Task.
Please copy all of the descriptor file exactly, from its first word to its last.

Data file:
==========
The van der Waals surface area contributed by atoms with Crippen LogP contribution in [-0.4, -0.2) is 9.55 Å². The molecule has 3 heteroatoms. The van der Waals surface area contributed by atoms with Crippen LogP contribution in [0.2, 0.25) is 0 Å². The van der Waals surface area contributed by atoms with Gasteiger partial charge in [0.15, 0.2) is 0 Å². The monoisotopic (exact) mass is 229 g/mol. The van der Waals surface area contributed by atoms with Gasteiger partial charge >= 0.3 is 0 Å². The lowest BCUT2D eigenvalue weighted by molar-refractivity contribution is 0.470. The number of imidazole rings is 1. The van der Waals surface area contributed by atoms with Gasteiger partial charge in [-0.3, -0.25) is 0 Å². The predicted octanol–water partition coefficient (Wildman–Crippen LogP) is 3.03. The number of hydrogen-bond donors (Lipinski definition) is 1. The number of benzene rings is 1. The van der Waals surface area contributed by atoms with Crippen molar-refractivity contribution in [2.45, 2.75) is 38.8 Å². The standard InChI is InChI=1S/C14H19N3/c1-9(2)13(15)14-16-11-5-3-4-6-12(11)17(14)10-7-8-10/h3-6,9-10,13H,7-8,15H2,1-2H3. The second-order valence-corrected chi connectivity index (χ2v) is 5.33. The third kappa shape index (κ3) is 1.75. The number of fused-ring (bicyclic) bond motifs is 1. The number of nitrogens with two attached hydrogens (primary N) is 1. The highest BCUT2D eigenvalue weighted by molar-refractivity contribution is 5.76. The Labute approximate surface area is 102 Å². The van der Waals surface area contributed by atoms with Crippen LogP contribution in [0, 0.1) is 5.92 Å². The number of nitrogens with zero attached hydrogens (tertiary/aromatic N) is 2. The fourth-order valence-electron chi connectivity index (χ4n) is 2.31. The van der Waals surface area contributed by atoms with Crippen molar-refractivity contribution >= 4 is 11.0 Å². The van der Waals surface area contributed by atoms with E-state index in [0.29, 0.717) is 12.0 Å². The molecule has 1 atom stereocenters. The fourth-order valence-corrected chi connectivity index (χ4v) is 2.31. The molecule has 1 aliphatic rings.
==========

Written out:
The van der Waals surface area contributed by atoms with Crippen LogP contribution in [-0.4, -0.2) is 9.55 Å². The molecule has 3 heteroatoms. The van der Waals surface area contributed by atoms with Crippen LogP contribution in [0.2, 0.25) is 0 Å². The van der Waals surface area contributed by atoms with Gasteiger partial charge in [0.15, 0.2) is 0 Å². The monoisotopic (exact) mass is 229 g/mol. The van der Waals surface area contributed by atoms with Gasteiger partial charge >= 0.3 is 0 Å². The lowest BCUT2D eigenvalue weighted by molar-refractivity contribution is 0.470. The number of imidazole rings is 1. The van der Waals surface area contributed by atoms with Gasteiger partial charge in [-0.3, -0.25) is 0 Å². The predicted octanol–water partition coefficient (Wildman–Crippen LogP) is 3.03. The number of hydrogen-bond donors (Lipinski definition) is 1. The number of benzene rings is 1. The van der Waals surface area contributed by atoms with Crippen molar-refractivity contribution in [2.45, 2.75) is 38.8 Å². The standard InChI is InChI=1S/C14H19N3/c1-9(2)13(15)14-16-11-5-3-4-6-12(11)17(14)10-7-8-10/h3-6,9-10,13H,7-8,15H2,1-2H3. The second-order valence-corrected chi connectivity index (χ2v) is 5.33. The third kappa shape index (κ3) is 1.75. The number of fused-ring (bicyclic) bond motifs is 1. The number of nitrogens with two attached hydrogens (primary N) is 1. The highest BCUT2D eigenvalue weighted by molar-refractivity contribution is 5.76. The Labute approximate surface area is 102 Å². The van der Waals surface area contributed by atoms with Crippen LogP contribution in [0, 0.1) is 5.92 Å². The number of nitrogens with zero attached hydrogens (tertiary/aromatic N) is 2. The fourth-order valence-electron chi connectivity index (χ4n) is 2.31. The van der Waals surface area contributed by atoms with Crippen molar-refractivity contribution >= 4 is 11.0 Å². The van der Waals surface area contributed by atoms with E-state index in [0.29, 0.717) is 12.0 Å². The molecule has 1 atom stereocenters. The fourth-order valence-corrected chi connectivity index (χ4v) is 2.31. The molecule has 1 aliphatic rings.